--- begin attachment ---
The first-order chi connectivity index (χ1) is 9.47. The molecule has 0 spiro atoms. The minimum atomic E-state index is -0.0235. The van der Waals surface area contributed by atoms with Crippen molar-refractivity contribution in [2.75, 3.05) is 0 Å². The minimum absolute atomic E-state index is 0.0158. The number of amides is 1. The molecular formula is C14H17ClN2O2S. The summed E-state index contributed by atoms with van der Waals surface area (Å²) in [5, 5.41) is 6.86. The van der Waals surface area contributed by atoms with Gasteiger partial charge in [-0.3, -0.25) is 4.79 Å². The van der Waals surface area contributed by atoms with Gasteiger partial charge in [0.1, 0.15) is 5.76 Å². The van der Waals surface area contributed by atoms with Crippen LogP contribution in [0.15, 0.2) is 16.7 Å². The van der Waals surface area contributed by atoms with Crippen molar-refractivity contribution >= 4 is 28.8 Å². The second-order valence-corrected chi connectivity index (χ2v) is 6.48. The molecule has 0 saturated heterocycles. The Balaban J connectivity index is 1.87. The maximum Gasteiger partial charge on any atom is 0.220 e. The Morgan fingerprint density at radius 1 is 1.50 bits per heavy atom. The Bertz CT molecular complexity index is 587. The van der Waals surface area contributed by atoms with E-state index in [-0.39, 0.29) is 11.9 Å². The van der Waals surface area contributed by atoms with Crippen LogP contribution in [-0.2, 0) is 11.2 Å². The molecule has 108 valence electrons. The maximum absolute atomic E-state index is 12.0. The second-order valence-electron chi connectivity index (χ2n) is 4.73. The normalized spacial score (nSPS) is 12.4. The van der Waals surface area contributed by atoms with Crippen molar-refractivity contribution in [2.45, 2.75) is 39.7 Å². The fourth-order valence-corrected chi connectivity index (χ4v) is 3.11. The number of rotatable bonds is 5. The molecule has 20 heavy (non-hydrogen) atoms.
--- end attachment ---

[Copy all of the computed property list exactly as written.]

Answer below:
The first-order chi connectivity index (χ1) is 9.47. The molecule has 0 spiro atoms. The minimum atomic E-state index is -0.0235. The van der Waals surface area contributed by atoms with Crippen molar-refractivity contribution in [2.75, 3.05) is 0 Å². The minimum absolute atomic E-state index is 0.0158. The number of amides is 1. The molecular formula is C14H17ClN2O2S. The summed E-state index contributed by atoms with van der Waals surface area (Å²) in [5, 5.41) is 6.86. The van der Waals surface area contributed by atoms with Gasteiger partial charge in [-0.3, -0.25) is 4.79 Å². The van der Waals surface area contributed by atoms with Gasteiger partial charge in [0.1, 0.15) is 5.76 Å². The van der Waals surface area contributed by atoms with Crippen LogP contribution in [0.15, 0.2) is 16.7 Å². The van der Waals surface area contributed by atoms with Crippen molar-refractivity contribution >= 4 is 28.8 Å². The second-order valence-corrected chi connectivity index (χ2v) is 6.48. The molecule has 0 saturated heterocycles. The Balaban J connectivity index is 1.87. The maximum Gasteiger partial charge on any atom is 0.220 e. The Morgan fingerprint density at radius 1 is 1.50 bits per heavy atom. The Bertz CT molecular complexity index is 587. The van der Waals surface area contributed by atoms with E-state index in [-0.39, 0.29) is 11.9 Å². The van der Waals surface area contributed by atoms with Crippen LogP contribution in [-0.2, 0) is 11.2 Å². The molecule has 108 valence electrons. The maximum absolute atomic E-state index is 12.0. The second-order valence-electron chi connectivity index (χ2n) is 4.73. The normalized spacial score (nSPS) is 12.4. The van der Waals surface area contributed by atoms with Crippen molar-refractivity contribution in [2.45, 2.75) is 39.7 Å². The fourth-order valence-corrected chi connectivity index (χ4v) is 3.11. The number of rotatable bonds is 5. The molecule has 20 heavy (non-hydrogen) atoms.